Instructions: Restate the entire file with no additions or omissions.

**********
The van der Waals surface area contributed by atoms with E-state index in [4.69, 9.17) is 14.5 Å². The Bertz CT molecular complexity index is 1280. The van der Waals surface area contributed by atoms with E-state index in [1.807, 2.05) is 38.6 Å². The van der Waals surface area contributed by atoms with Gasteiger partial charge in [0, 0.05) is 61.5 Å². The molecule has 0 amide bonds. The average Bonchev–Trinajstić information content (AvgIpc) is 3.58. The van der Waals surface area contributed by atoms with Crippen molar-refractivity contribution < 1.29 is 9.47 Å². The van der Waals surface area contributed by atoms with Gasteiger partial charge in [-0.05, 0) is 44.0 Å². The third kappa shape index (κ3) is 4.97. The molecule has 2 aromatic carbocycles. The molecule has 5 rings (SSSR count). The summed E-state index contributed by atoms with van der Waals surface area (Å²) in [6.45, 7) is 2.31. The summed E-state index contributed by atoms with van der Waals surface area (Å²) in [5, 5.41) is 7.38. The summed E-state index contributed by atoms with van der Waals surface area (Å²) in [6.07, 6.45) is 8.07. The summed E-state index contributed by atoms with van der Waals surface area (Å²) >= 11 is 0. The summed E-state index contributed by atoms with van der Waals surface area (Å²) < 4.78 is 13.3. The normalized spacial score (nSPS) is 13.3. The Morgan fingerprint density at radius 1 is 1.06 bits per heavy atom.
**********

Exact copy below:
The van der Waals surface area contributed by atoms with E-state index in [4.69, 9.17) is 14.5 Å². The Bertz CT molecular complexity index is 1280. The van der Waals surface area contributed by atoms with E-state index in [1.807, 2.05) is 38.6 Å². The van der Waals surface area contributed by atoms with Gasteiger partial charge in [0, 0.05) is 61.5 Å². The molecule has 0 amide bonds. The average Bonchev–Trinajstić information content (AvgIpc) is 3.58. The van der Waals surface area contributed by atoms with Crippen molar-refractivity contribution < 1.29 is 9.47 Å². The van der Waals surface area contributed by atoms with Gasteiger partial charge in [-0.05, 0) is 44.0 Å². The third kappa shape index (κ3) is 4.97. The molecule has 2 aromatic carbocycles. The molecule has 5 rings (SSSR count). The summed E-state index contributed by atoms with van der Waals surface area (Å²) in [6.45, 7) is 2.31. The summed E-state index contributed by atoms with van der Waals surface area (Å²) in [5, 5.41) is 7.38. The summed E-state index contributed by atoms with van der Waals surface area (Å²) in [6.07, 6.45) is 8.07. The summed E-state index contributed by atoms with van der Waals surface area (Å²) >= 11 is 0. The summed E-state index contributed by atoms with van der Waals surface area (Å²) < 4.78 is 13.3. The normalized spacial score (nSPS) is 13.3. The Morgan fingerprint density at radius 1 is 1.06 bits per heavy atom.